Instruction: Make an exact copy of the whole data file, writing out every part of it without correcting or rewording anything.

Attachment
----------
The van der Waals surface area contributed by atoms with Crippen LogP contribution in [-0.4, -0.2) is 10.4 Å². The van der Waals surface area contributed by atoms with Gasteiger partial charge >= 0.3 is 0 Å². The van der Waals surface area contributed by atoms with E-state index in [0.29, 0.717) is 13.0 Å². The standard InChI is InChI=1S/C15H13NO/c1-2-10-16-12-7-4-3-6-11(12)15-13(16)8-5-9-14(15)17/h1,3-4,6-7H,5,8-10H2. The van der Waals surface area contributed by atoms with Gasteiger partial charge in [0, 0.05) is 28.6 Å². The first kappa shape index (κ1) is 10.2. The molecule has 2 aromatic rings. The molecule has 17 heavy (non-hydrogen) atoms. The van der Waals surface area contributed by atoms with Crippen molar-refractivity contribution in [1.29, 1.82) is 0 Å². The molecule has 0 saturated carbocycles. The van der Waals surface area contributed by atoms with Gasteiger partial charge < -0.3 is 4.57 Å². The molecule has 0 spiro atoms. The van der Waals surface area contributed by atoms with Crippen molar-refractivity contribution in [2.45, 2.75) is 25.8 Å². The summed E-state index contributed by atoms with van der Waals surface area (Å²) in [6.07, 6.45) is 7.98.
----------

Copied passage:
The van der Waals surface area contributed by atoms with Crippen LogP contribution in [-0.4, -0.2) is 10.4 Å². The van der Waals surface area contributed by atoms with Gasteiger partial charge >= 0.3 is 0 Å². The van der Waals surface area contributed by atoms with E-state index in [0.29, 0.717) is 13.0 Å². The standard InChI is InChI=1S/C15H13NO/c1-2-10-16-12-7-4-3-6-11(12)15-13(16)8-5-9-14(15)17/h1,3-4,6-7H,5,8-10H2. The van der Waals surface area contributed by atoms with Gasteiger partial charge in [0, 0.05) is 28.6 Å². The first kappa shape index (κ1) is 10.2. The molecule has 2 aromatic rings. The molecule has 17 heavy (non-hydrogen) atoms. The van der Waals surface area contributed by atoms with Crippen molar-refractivity contribution in [1.29, 1.82) is 0 Å². The molecule has 0 saturated carbocycles. The van der Waals surface area contributed by atoms with Gasteiger partial charge < -0.3 is 4.57 Å². The molecule has 0 spiro atoms. The van der Waals surface area contributed by atoms with Crippen molar-refractivity contribution in [2.45, 2.75) is 25.8 Å². The summed E-state index contributed by atoms with van der Waals surface area (Å²) in [6.07, 6.45) is 7.98.